Demonstrating how firearms can be safely and legally transported on aircraft, Farbstein placed a handgun replica in a padded hard-shell case, saying ammunition should be packed in the same case.
“Even if you only have three rounds left, keep it in the original box, put it right there [next to the weapon], then you close it, lock it, and then you take it to the check-in counter. Do not take this to the checkpoint.”
At the check-in counter, the passenger will fill out a small amount of paperwork, declaring the firearm.
After declaring the gun, small gun cases can generally be placed in checked baggage, or transported in the belly of the plane, Farbstein said.
Farbstein held up a photo of hunting rifle, stuffed into a golf bag.
“This is not the way to pack your rifle for a vacation,” Farbstein said.
A long weapon should be placed — with ammunition in its original box — in an appropriately sized hard gun case.
Carrying a weapon to an airport checkpoint can be an expensive, inconvenient mistake.
“If the TSA agent sees it on the X-ray monitor, what they do is shut down the conveyor belt,” Farbstein said. A police officer will be summoned, and remove the checked bag from the conveyer belt.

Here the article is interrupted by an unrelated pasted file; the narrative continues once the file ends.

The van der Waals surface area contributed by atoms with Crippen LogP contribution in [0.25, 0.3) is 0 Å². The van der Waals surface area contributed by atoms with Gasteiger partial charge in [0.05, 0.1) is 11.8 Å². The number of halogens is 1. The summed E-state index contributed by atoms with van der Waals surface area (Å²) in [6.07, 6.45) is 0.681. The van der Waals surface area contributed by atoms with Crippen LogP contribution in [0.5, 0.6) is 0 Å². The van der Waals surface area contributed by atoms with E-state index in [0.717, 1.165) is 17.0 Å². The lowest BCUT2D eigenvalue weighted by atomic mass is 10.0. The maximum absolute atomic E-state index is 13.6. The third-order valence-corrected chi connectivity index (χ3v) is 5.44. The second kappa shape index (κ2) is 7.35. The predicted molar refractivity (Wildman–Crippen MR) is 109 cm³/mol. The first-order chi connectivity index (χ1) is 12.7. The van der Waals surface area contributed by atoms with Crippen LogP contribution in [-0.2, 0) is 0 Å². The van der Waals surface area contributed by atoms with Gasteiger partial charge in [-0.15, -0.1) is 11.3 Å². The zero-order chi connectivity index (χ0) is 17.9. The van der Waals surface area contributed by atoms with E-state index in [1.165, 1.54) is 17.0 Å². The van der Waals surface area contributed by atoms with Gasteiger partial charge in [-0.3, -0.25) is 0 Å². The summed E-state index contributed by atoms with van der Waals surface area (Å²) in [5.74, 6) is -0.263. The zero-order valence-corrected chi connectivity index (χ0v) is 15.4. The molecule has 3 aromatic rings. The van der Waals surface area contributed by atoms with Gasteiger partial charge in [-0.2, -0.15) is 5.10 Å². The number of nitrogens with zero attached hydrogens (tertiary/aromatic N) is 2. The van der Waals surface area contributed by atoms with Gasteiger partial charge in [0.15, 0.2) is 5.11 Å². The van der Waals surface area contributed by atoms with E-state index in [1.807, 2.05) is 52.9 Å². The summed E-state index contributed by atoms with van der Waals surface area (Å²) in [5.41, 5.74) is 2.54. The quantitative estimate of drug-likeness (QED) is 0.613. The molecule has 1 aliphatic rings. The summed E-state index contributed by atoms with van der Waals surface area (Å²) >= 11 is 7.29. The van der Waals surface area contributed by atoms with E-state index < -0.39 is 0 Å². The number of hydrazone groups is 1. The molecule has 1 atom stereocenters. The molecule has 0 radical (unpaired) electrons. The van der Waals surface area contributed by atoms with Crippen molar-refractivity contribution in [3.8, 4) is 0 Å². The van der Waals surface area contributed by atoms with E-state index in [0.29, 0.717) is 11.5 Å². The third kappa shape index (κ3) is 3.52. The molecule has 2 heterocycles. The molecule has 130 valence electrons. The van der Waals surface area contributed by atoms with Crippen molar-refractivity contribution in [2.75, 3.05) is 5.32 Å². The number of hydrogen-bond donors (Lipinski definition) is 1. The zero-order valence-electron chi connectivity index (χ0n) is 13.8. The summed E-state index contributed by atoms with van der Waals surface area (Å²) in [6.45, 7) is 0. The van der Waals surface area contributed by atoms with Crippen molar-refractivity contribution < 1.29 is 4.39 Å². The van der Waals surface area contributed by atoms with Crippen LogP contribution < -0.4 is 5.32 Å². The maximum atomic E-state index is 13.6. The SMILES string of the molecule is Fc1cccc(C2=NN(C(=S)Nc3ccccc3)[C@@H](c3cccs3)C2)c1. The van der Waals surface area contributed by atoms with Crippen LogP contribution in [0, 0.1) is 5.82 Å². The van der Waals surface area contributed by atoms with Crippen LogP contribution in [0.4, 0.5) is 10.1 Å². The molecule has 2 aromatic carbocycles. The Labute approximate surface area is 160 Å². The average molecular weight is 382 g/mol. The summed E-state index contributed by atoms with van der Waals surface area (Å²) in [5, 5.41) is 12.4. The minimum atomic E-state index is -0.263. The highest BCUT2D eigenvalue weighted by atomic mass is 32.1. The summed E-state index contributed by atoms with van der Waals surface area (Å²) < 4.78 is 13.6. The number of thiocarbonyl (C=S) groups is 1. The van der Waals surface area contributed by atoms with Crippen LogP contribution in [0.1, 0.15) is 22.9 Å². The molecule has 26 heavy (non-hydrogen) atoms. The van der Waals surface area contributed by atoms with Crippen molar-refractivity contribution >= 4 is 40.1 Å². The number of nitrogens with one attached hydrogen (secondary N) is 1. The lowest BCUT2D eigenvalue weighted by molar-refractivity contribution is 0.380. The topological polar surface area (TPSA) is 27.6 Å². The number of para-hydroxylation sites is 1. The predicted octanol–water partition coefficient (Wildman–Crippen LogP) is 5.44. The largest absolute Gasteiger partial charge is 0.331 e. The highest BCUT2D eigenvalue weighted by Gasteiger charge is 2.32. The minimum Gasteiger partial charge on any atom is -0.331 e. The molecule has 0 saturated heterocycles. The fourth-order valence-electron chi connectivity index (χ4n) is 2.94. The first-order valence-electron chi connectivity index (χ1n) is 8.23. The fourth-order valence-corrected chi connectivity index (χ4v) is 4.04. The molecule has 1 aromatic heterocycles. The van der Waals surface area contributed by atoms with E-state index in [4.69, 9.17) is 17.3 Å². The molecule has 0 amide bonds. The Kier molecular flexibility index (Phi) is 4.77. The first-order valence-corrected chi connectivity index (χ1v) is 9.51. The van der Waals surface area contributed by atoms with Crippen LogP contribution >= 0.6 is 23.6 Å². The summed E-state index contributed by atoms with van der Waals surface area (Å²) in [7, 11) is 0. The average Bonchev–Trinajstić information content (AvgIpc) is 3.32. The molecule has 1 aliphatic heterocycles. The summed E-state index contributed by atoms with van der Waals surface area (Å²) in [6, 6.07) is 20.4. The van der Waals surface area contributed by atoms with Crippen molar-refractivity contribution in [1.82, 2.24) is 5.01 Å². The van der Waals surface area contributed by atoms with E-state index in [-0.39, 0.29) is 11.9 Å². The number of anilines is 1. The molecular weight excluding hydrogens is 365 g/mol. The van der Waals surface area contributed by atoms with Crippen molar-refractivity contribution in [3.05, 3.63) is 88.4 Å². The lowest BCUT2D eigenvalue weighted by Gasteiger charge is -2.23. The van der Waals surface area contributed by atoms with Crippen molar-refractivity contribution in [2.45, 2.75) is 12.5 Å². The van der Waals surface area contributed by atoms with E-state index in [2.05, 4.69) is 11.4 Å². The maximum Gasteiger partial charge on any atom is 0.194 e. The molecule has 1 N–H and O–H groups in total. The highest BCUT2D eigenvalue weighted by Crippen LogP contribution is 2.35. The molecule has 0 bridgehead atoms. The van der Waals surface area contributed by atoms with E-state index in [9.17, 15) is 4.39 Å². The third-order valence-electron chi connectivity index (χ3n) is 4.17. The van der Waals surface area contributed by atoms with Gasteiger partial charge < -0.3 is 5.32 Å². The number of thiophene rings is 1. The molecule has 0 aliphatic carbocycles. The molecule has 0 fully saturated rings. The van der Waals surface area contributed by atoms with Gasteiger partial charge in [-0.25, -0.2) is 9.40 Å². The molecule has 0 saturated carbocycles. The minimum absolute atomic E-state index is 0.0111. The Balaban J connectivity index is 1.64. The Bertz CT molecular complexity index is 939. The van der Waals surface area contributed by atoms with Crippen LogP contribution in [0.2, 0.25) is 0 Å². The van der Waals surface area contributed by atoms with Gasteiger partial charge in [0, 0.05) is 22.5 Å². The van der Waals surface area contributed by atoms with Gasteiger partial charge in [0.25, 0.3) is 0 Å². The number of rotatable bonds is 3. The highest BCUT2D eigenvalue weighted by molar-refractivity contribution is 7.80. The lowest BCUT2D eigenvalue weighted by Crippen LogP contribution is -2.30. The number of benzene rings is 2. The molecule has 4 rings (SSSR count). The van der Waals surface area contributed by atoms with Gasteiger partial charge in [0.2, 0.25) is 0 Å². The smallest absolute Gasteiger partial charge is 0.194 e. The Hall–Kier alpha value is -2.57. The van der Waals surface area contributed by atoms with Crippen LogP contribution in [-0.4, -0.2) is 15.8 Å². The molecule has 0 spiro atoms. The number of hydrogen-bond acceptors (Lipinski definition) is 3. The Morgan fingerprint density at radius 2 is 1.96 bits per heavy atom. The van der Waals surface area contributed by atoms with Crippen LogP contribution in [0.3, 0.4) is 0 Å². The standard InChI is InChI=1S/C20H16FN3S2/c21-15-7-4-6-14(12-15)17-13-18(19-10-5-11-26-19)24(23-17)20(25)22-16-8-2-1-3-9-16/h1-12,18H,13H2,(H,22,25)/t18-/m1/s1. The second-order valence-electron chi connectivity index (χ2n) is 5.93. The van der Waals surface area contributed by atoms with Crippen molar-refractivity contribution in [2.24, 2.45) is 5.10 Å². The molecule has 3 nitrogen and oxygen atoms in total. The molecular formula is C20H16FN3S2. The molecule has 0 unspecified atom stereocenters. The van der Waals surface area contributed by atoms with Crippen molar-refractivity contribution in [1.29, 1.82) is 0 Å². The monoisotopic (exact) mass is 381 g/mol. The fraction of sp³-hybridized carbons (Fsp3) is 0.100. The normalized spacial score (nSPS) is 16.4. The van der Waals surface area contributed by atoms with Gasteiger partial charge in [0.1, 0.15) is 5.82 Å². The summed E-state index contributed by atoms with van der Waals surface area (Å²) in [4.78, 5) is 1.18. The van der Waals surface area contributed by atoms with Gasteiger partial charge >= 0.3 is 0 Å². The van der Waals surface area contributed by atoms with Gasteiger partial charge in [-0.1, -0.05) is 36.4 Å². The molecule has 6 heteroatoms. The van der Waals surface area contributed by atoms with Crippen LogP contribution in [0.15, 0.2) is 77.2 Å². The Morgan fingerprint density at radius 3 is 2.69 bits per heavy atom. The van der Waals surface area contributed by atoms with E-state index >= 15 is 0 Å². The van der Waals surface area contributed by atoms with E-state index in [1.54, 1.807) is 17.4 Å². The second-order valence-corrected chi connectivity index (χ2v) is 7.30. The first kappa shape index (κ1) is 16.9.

Passengers waiting to be screened would likely be moved to another lane, while police safely remove the weapon from the carry-on.
Local law enforcement will determine whether criminal charges should be filed, depending on jurisdictions.
As for TSA: “They’ll issue a federal civil citation, and that can run into thousands of dollars,” said Farbstein.
If the traveler with a gun is a member of the TSA PreCheck screening program, they’ll lose the privilege.
”TSA is very happy to make sure your firearm gets transported to your destination,” Farbstein said.
“All we really ask is that you pack it the right way.”
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